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The start of a new year is a good time for anyone to develop and implement a financial plan. For older people, planning can be particularly important because they face some unique financial situations and need to be aware of several age-related deadlines.

Seniors' financial concerns range from the future solvency of Social Security and Medicare to the loss of income upon leaving the work force to the fear of outliving their assets.All of these issues point to the need to create a financial plan that will allow retirement assets to grow. This is becoming more important since in the future, retirees may have to rely more heavily on their own income to offset possible reductions in government-supported medical and retirement benefits.

Seniors also need to be aware of special tax laws that affect them. Ignorance of the law could mean the loss of a major tax break or a stiff tax penalty.

Laws that apply particularly to seniors include provisions such as the one-time-only capital gains exemption from the sale of a home (available to homeowners 55 and older), the loss of some Social Security benefits if beneficiaries between 62 and 69 have earnings over certain limits, and rules requiring people 70 1/2 and older to make minimum withdrawals from Individual Retirement Accounts or Keogh plans.

The period after the holidays and before tax season is a good time to review your financial situation and establish some goals.

Here are some common mistakes that seniors tend to make. If you recognize yourself in any of these examples, resolve to do something about it in 1997.

- Investing too conservatively. Some people believe they must automatically switch to ultraconservative investments once they retire. But times have changed. Longer life spans and medical advances mean you could easily live 20 or 30 years in retirement. Don't stash all your wealth in a low-interest savings account or CD. Even in retirement, a portion of your money should be invested for growth.

- Ignoring inflation. Even though inflation has been low for the last few years, don't be lulled into complacency. Even rising at only 3 percent a year, the cost of living will double in 24 years. Again, the answer is to invest a portion of your portfolio in growth stocks or mutual funds.

- Relying too much on others. Older people often are persuaded by family members or salesmen to purchase investments that are unsuitable or financial products they don't understand. Take the time to learn about these important financial matters. It's your money. Take responsibility for it.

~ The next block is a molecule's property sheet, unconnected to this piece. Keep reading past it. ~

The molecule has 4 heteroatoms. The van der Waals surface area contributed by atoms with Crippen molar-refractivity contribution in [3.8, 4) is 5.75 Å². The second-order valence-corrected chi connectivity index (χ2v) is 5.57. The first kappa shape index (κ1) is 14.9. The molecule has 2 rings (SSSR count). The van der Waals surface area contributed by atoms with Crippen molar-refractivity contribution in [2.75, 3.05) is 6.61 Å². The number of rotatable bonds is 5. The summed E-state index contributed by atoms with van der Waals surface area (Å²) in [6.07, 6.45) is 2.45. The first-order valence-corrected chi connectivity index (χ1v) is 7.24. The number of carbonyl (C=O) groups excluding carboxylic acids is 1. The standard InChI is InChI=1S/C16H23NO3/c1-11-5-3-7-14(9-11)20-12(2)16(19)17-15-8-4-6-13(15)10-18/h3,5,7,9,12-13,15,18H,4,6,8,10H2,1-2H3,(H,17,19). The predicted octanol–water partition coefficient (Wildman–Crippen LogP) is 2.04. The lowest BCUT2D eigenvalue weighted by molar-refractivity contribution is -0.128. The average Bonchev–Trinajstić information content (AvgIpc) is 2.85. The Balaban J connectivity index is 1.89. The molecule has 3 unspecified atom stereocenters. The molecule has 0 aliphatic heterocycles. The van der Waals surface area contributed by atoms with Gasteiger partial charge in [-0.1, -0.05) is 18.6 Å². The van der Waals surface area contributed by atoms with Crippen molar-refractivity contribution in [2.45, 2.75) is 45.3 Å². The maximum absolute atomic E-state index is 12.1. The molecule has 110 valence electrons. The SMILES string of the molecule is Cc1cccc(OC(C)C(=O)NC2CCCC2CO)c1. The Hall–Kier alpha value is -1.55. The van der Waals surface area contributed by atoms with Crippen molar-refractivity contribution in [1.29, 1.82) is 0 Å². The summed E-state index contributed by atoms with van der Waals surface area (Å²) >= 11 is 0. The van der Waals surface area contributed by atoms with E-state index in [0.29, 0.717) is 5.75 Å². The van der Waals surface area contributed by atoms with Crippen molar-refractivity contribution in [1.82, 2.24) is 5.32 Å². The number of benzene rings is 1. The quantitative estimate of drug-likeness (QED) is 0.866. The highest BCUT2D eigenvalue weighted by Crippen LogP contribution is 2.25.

- Failure to plan an estate. Many older people who have assets of $600,000 or more - the level at which federal estate taxes kick in - fail to take advantage of safe, legal strategies to reduce their taxable estates such as planned giving and trusts. And who loses? Their heirs. While $600,000 may sound like an enormous amount, it doesn't take long to breach that limit if you own a house, a car, some investments and a life insurance policy. If you don't have an estate plan, take the time to develop one this year.

- Short-changing yourself to leave an inheritance. While it is a noble idea to want to provide for others when you are gone, don't cheat yourself on day-to-day living for the sake of leaving a legacy. Take care of yourself first.

The best gift to your children is not to be a burden.

- Poor use of the capital gains exemption on your house. When you are 55 and older and you sell your house, you can exempt up to $125,000 of the capital gain from taxes. But you can only use the exemption once. If your gain is less than $125,000, you receive only a portion of the tax benefit - perhaps a very small one. But once you claim the exemption for any amount, it's used up; you can't claim it again. Many older people wait too long and can lose the exemption entirely if they remarry or die before claiming it. The home you sell upon retirement is probably the most expensive one you will ever own with the largest capital gain potential. Consider claiming the exemption at that time.

- Not following IRS rules on retirement plan withdrawals. Several million older taxpayers pay penalties each year because they don't withdraw enough or wait too long before taking money out of their retirement accounts. Learn how the rules affect you and make timely withdrawals. If you don't, you'll pay a stiff penalty of half of what you failed to withdraw.